Shop Off Season
Don't wait for Christmas to look for Christmas decorations. Don't wait for summer to find neat patio decorations. Don't rule out purchases just because you won't use them for a few months...but also make sure you are buying something you will use in the future, so you don't waste your money.
One Item In, One Item Out
Thrifting can all too quickly turn into hoarding, so one good rule to follow is for every item you bring in the house one item should leave.
Insist On Trying It Before You Buy
If you're purchasing cameras, lamps, electronics or battery-powered items ask the seller if you can try it first. They should give you access to electrical outlets. light bulbs and batteries so you can make sure the item is in working condition before you buy. Don't necessarily take them on their word, as items could have broken since they were put on the shelf.
Learn How To Polish, Refinish, Rewire, etc...
The patina may have worn off your secondhand item over the years, but if you learn some basic domestic and carpentry skills like polishing, sewing, refinishing, rewiring, etc...your new item can turn out looking shiny and new. (NOTE: Rewiring is especially important when buying vintage lighting and electronics. If you don't know how to rewire items we recommend getting a pro to do it. It doesn't cost a lot and can save you from electrical fires down the road.)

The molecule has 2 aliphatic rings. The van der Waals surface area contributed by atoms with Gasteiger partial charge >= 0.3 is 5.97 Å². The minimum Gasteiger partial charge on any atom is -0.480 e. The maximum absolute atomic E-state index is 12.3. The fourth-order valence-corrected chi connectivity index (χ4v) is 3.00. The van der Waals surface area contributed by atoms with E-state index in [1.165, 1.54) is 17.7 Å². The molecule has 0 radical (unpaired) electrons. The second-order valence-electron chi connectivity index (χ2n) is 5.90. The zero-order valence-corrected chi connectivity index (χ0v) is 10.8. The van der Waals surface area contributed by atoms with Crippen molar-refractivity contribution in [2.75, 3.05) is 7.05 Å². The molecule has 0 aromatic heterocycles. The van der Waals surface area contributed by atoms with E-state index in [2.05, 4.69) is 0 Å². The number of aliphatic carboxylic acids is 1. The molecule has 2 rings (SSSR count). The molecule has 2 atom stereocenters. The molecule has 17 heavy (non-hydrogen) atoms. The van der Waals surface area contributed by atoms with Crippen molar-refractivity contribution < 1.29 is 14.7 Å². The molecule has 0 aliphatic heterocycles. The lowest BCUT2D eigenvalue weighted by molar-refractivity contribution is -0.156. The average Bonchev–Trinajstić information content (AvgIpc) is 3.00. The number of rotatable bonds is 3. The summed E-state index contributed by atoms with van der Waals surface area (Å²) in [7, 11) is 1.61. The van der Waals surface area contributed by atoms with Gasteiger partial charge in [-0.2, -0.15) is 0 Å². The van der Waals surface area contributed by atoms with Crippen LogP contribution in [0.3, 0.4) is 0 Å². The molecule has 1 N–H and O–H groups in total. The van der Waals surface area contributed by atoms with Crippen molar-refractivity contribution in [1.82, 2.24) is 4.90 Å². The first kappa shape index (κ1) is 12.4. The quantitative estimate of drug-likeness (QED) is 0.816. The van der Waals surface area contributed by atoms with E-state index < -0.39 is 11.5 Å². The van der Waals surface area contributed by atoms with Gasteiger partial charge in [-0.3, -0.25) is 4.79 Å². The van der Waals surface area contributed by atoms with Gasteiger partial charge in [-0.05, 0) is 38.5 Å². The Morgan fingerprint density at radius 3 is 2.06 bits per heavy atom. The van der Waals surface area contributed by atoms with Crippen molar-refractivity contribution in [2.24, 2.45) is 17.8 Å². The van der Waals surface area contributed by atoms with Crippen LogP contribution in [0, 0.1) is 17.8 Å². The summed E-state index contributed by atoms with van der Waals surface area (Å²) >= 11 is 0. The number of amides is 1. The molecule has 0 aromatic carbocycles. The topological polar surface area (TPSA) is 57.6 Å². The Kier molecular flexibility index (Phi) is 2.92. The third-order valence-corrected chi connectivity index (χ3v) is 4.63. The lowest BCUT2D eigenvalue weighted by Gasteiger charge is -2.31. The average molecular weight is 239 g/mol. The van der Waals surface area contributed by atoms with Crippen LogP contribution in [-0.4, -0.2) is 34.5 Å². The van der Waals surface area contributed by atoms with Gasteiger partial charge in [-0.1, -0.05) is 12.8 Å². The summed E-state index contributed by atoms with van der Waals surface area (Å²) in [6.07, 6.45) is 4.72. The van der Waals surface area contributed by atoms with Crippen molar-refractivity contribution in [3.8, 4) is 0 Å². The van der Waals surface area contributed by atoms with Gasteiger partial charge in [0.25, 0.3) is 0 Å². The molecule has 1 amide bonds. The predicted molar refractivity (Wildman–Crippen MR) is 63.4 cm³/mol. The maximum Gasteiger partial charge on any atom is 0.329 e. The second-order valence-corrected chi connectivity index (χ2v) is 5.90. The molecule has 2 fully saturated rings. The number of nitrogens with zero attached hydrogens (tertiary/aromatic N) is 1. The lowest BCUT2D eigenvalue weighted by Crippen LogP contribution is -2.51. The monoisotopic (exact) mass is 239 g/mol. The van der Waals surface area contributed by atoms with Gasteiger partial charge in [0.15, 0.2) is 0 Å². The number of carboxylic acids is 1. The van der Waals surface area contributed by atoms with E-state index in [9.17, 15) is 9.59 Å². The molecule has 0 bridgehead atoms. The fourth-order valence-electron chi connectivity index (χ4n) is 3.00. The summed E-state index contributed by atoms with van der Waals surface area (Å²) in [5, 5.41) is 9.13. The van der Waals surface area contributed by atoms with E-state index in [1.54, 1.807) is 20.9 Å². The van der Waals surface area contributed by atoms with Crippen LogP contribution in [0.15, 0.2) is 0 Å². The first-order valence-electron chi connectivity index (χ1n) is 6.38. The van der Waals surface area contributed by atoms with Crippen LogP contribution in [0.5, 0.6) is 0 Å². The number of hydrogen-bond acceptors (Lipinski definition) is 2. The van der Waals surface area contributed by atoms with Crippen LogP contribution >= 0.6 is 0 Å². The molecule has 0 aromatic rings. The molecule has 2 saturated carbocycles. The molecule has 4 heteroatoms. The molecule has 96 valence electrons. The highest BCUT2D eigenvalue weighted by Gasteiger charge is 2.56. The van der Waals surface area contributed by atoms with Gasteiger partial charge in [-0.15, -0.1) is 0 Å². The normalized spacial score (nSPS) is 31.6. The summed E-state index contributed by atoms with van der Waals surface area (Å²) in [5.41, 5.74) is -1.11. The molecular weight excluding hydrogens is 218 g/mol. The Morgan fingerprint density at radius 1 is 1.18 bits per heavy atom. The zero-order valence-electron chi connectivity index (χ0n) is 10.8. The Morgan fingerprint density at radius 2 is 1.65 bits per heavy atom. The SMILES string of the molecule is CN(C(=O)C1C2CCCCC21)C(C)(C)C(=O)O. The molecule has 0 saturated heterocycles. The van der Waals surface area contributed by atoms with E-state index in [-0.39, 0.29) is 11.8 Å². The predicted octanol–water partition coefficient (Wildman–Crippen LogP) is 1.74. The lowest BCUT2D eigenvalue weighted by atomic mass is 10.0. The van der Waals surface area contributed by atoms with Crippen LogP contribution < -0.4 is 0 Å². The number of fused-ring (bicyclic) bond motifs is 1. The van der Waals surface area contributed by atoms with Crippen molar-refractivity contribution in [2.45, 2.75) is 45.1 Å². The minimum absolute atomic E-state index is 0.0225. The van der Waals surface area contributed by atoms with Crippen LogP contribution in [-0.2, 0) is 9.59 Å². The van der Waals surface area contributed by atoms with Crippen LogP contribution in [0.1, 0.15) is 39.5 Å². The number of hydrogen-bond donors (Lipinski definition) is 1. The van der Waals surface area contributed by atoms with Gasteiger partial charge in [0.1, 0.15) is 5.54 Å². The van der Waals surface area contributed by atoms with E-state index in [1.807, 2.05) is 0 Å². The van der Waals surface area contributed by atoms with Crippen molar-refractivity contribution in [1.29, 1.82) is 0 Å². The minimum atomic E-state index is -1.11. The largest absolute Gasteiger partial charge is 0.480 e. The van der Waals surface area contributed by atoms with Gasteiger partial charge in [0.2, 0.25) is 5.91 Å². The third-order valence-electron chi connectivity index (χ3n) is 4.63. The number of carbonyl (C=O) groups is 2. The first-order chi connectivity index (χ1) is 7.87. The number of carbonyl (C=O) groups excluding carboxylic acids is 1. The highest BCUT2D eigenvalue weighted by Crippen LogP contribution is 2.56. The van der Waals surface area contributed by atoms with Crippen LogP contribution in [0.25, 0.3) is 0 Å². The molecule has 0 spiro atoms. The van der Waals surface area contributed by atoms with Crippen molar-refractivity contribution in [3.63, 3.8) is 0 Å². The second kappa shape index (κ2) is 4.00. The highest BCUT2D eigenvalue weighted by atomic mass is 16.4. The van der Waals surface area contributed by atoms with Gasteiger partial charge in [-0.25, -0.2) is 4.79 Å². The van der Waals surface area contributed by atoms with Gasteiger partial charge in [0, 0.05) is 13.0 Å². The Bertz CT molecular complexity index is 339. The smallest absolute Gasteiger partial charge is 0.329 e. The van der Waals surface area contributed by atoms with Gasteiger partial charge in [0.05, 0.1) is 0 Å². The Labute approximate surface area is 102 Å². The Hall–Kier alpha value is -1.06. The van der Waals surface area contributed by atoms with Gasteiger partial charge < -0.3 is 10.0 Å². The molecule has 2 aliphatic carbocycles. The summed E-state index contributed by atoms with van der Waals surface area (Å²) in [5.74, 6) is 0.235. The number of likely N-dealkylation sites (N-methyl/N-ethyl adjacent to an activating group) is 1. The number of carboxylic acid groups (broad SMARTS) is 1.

Make Friends With The Sellers
People who shill their wares at antique malls and thrift shops are often making a livelihood of it, getting out in search of treasures every day. If you get to know them, and they understand you are looking for a particular item or piece, they will often agree to keep an eye out for you. Let them know specifically what you are after and agree to a price, so there are no surprises for either party.
Thrifting is often most fun when you're on the hunt for something to add to a collection. One of our editors collects vintage Pyrex, which takes her to the thrift shop, and from there she does additional browsing. She says the hunt for Pyrex makes setting out secondhand shopping extra exciting, and anything she picks up along the way - Pyrex or otherwise - is a fun bonus.
Thrift While Travelling!
Whenever we travel we try to hit up at least one or two thrift stores. The items you find will be uniquely one-of-a-kind, you can get a great memento from your trip for next to nothing and will have a cool story for when you arrive back home.